As last month’s title was such a long read, we thought this month we would choose something a bit briefer – Virginia Woolf’s Between the Acts.
Set in 1939, it is based at Pointz Hall, a country house, on the day of the annual summer pageant. This pageant is a patriotic celebration of English history, and the whole local community has come along, including the inhabitants of the Hall, villagers, and visitors. The book begins before the play’s prologue, and finishes after its conclusion, with dialogue from the pageant mixed with the descriptions of the actions, reactions and conversations of the main characters.
This book didn’t really give us much of a discussion, as we all seemed to have a fairly universal dislike of the story – in fact several of us felt that the characters were actually in search of a plot.
The main characters were felt to be caricatures rather than people making it hard to care about what happened to them, and whether they were Establishment or Bohemian, or neither.
There was a distinct feel that we were waiting for something to happen – one reader mentioned that they felt that Just William (Richmal Crompton) would have improved the plot, while others were waiting for a murder to be announced as the novel had a slight Agatha Christie feel to it.
The overly flowery descriptions certainly seemed to get in the way of the narrative, and it was hard to tell if the story was really going anywhere. Possibly because we already knew this was the last novel written before her suicide, we felt there was a tendency to analyse rather than enjoy the story but it felt more like an English Literature A-level text than something that should be read for pleasure.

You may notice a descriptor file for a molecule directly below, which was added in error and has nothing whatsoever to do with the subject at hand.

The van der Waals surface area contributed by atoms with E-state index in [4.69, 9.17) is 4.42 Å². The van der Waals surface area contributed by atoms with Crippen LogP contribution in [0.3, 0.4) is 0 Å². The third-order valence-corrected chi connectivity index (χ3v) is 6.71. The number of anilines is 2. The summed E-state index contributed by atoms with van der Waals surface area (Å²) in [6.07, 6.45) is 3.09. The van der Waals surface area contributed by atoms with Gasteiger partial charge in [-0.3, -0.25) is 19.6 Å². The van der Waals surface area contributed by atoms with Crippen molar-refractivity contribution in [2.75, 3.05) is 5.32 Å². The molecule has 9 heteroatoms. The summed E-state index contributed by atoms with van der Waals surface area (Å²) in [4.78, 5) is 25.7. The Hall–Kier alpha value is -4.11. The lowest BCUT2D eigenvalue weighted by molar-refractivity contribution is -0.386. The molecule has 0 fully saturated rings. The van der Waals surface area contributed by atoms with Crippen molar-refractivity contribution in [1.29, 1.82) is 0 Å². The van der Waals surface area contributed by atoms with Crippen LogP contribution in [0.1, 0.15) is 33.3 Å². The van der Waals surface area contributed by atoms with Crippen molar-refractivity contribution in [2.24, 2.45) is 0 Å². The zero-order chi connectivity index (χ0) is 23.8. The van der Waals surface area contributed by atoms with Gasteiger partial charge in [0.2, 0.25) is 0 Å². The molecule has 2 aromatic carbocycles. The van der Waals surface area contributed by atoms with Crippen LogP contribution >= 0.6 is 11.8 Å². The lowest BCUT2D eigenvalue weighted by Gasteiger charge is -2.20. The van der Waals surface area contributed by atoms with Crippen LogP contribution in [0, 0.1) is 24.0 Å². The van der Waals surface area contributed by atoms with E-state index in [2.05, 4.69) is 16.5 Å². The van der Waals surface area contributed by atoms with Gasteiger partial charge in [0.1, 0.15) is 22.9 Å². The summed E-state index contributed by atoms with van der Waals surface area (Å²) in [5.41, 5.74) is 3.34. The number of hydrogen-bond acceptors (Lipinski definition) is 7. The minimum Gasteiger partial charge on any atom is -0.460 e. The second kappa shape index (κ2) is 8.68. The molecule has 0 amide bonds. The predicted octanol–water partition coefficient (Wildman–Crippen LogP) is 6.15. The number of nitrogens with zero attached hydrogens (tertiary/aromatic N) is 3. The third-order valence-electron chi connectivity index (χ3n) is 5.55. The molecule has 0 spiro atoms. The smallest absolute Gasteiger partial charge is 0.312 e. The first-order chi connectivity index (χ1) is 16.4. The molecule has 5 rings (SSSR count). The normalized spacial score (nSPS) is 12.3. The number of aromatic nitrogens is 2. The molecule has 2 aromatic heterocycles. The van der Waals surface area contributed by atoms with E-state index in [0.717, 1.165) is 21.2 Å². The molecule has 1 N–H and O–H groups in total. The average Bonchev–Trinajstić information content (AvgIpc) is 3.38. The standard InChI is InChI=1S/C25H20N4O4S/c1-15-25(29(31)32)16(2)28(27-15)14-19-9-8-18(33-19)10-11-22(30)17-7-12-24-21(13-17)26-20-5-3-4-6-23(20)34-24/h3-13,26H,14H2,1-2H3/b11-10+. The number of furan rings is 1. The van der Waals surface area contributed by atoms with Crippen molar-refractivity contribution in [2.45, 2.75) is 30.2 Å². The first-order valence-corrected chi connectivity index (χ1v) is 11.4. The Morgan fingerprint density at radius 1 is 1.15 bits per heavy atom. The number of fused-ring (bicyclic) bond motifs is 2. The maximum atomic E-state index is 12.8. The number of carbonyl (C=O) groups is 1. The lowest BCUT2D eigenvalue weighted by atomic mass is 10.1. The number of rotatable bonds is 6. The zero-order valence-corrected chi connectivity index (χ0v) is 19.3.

As the author didn’t edit the work, some critics believe that the novel should be classed as unfinished. Whether Virginia Woolf did finish writing it, only one of our reading group managed to finish reading it.
Our choice for March is The Midnight Library by the extremely talented Matt Haig.
It has been described as “A celebration of life’s possibilities…” (The Guardian)
“A beguiling read, filled with warmth and humour, and a vibrant celebration of the power of books to change lives.” (The Times)
Which should make it a perfect read for our Wellbeing Reading Group. Come and pick up your copy from the Education Centre Library in Warwick today.
Find out more about our reading groups here
Take a look at the blog posts for our previous reads here.